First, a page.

Why is this true? Both rays might simultaneously hit Mark in his reference frame, but what justifies both rays hitting Mark in Nancy's frame?
  16. Apr 7, 2015 #15


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    Two events that share the same point in space and time in a given reference frame will appear simultaneous in all frames. [Edit: in a sense, these two events merge into a single event.] This is only true if the events share the same point in space (and time) though.

    As we've encountered, absolute simultaneity does not hold true for events separated by a distance. It's only when that distance and time between events is zero does simultaneity hold for all frames for those two events.

    If we treat Mark as a point particle, and he observes both rays striking him at the same time, then Nancy will observe Mark reacting to both rays simultaneously, regardless of her own relative velocity.
  17. Apr 8, 2015 #16
    Why is this true? That simultaneity holds for all frames given those conditions (for distance and time) in one frame?
  18. Apr 8, 2015 #17


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    When two events happen at the exactly at the same place and at the same time, as measured in any given frame, those two events are really just one, single event. And it will be observed as a single event in all frames. [Edit: I must re-iterate though that this only applies to events that share the same point in both space and in time. It does not apply to events in the same place but at different times, nor does it apply to events measured to be "simultaneous" in a given frame, but at different points in space. It only applies when events share points in both space and time, in any given frame of reference.]

    Transforming from one frame of reference to another only involves transforming spacetime coordinates, but does not alter the spacetime events themselves. If two events share the same spacetime coordinates in one frame of reference, they share the same coordinates in any frame of reference. (The numerical value of the shared coordinates will be different one one frame than the value of the shared coordinates of another frame; what I mean to say is that the events will still be shared, no matter what the frame. If they are shared in one frame, then they are shared in all frames.)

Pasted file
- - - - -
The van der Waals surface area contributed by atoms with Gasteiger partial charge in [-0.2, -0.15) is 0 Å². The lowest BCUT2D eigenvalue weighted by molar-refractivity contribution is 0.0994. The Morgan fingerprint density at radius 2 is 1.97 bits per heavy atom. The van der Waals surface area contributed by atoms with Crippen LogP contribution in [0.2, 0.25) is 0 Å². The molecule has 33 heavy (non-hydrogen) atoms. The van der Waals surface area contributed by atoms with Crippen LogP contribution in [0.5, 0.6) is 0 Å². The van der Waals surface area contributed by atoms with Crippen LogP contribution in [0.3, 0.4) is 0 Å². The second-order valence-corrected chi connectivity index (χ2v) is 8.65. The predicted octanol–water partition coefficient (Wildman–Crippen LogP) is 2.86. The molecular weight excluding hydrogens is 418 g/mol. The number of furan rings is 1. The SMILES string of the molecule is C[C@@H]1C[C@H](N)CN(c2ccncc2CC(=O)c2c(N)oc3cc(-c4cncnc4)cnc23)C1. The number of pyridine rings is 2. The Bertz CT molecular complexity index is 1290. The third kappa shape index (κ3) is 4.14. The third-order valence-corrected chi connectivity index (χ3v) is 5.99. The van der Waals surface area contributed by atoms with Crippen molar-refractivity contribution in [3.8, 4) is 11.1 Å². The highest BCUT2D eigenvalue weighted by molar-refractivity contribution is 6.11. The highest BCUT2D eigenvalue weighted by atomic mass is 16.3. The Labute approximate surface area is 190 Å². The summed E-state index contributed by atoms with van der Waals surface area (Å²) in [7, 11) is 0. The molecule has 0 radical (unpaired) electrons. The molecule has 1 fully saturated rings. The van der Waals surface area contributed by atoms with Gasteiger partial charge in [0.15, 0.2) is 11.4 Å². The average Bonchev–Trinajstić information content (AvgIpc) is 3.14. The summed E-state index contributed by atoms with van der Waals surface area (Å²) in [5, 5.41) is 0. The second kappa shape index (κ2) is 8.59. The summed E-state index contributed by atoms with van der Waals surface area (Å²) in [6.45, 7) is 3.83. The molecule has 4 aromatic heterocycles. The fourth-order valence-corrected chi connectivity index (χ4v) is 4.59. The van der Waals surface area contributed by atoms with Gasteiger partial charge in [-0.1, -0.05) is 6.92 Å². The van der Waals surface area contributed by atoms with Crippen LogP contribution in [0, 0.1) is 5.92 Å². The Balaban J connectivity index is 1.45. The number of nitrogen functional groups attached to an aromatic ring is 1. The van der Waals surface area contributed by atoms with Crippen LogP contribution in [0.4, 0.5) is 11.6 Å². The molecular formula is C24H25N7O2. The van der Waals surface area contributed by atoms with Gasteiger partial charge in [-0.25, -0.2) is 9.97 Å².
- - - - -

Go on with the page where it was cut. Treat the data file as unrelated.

--- ---
    Allow me to introduce a new tool that might be helpful.

    If you continue to learn about special relativity, there is tool you will learn about called a "spacetime diagram," if you haven't learned about it already. Spacetime diagrams are very useful and insightful.

    The general idea is that you plot time on the vertical axis and space on the horizontal one. This corresponds to some particular, inertial frame of reference.

    Every point on the graph represents an "event." You can transition between frames, not by altering any of the events, but rather by altering the coordinates: You change the orientations of the axes, without altering the events at all.

    The math is a little different from Euclidean math though. The length between two points on angled line is not [itex] \sqrt{ \left( \Delta x \right)^2 + \left( c \Delta t \right)^2} [/itex] as you might expect, but rather it's [itex] \sqrt{ \left( \Delta x \right)^2 - \left( c \Delta t \right)^2} [/itex] for space-like separations and [itex] \sqrt{ -\left( \Delta x \right)^2 + \left( c \Delta t \right)^2} [/itex] for time-like separations. Also, hyperbolic functions replace trigonometric ones. But that's all in the details. One neat thing about them is that you can use spacetime diagrams to do Lorentz transformations geometrically (among other uses).

    The thing I'm trying to point out with this is that as you change from one frame to another, none of the events on the paper are altered. The only thing that changes is the coordinate system that indicates relative distance and time intervals.

    If two events share the same spacetime coordinates (both time and space) in a given frame, they correspond to a single point on the spacetime diagram. When changing frames, the points (i.e., events) are not modified. Only the diagram's axes are modified. But since the points are not modified, a single point in one frame will remain a single point in all frames.
    Last edited: Apr 8, 2015